EU vehicle standards: the renewable fuel sector calls for a more inclusive approach
In an open letter, 12 associations highlight the principle of technological neutrality and the risk of leaving a part of Europe behind
The European Union should recognize “the contribution of sustainable renewable fuels” in carbon dioxide standards for vehicles. In other words, it should stick to the principle of technological neutrality in its proposed review of the standards, as part of the “Fit for 55” package containing 12 measures to achieve the 55% greenhouse gas emission reduction target by 2030.
This is the appeal made in an open letter to the EU by 12 European renewable fuel associations: AECC – Association for Emissions Control by Catalyst, CLEPA – European Association of Automotive Suppliers, CO2 Value Europe, EBB – European Biodiesel Board, eFuel Alliance, ePure, EWABA – European Waste-based & Advanced Biofuels Association, FuelsEurope, Methanol Institute, NGVA – Natural & bio Gas Vehicle Association, Upei – The voice of Europe’s independent fuel suppliers and VDMA – Mechanical Engineering Industry Association.
According to the signatories, such recognition would support production expansion of low or zero carbon dioxide fuels “in a timely, socially and economically efficient manner without leaving anyone behind”.
The letter dated 2 July addressed to the Vice-President of the EU Commission, Frans Timmermans, and Commissioners Adina-Ioana Vălean (Transport), Kadri Simson (Energy) and Thierry Breton (Internal Market) emphasized that “an internal combustion engine (ICE) powered by sustainable renewable fuels has a carbon footprint comparable to that of an electric vehicle powered by green electricity” and that “sustainable renewable fuels are fully compatible with existing vehicles, logistics infrastructures and fuel service facilities”.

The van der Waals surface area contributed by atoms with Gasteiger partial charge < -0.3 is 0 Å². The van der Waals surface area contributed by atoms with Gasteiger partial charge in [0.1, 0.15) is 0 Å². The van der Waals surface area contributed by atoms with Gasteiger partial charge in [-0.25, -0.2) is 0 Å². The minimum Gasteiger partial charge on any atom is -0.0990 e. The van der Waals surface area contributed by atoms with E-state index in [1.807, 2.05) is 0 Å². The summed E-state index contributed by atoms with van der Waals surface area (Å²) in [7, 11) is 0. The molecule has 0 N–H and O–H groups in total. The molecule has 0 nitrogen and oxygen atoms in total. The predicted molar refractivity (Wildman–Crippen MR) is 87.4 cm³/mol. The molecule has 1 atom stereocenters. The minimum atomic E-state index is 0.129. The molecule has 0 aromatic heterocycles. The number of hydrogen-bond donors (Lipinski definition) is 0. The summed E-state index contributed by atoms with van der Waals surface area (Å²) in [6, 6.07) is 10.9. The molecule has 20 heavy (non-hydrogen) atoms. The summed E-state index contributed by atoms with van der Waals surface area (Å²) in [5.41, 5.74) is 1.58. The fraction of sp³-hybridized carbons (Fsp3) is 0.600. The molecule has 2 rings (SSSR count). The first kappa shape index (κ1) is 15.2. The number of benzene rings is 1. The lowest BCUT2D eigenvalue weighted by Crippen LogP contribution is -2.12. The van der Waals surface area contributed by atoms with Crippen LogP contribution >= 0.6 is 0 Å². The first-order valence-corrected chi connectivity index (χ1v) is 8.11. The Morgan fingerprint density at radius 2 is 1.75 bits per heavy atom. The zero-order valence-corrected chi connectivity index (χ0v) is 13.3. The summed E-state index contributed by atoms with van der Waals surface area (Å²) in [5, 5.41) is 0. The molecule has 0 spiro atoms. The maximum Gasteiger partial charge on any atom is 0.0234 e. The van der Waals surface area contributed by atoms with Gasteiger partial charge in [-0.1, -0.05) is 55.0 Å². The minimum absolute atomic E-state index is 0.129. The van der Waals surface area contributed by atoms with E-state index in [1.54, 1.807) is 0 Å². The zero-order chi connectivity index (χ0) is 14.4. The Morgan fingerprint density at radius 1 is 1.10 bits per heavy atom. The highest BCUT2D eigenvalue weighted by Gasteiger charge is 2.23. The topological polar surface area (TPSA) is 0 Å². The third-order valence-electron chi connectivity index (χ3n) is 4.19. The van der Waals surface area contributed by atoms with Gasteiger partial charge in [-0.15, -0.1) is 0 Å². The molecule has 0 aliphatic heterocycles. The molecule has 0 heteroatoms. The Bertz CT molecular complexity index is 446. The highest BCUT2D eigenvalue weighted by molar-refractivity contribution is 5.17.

According to representatives of the sustainable road transport value chain, increasing the use of these fuels is viable and can expand the benefits of electrification and a “holistic” perspective that goes beyond the mere assessment of exhaust emissions alone.
In their opinion, this shift in focus could also bring about “relatively minor regulatory changes”, particularly as regards the introduction of a “voluntary accreditation mechanism for renewable and sustainable fuels in the vehicle carbon dioxide policies”. This would also ensure “a level of consumer choice and access to mobility for all European citizens”.
The various associations involved also highlight the risk of “a multi-speed Europe” and “leaving a significant number of European consumers behind”, especially in central, eastern and southern Europe, where vehicles in circulation are older, as well as consequences affecting employment. In short, “a more inclusive approach is needed, which evaluates the impact of all low carbon emissions technologies”, the signatories conclude while declaring their willingness to collaborate with the Commission to develop “an integrated strategy”.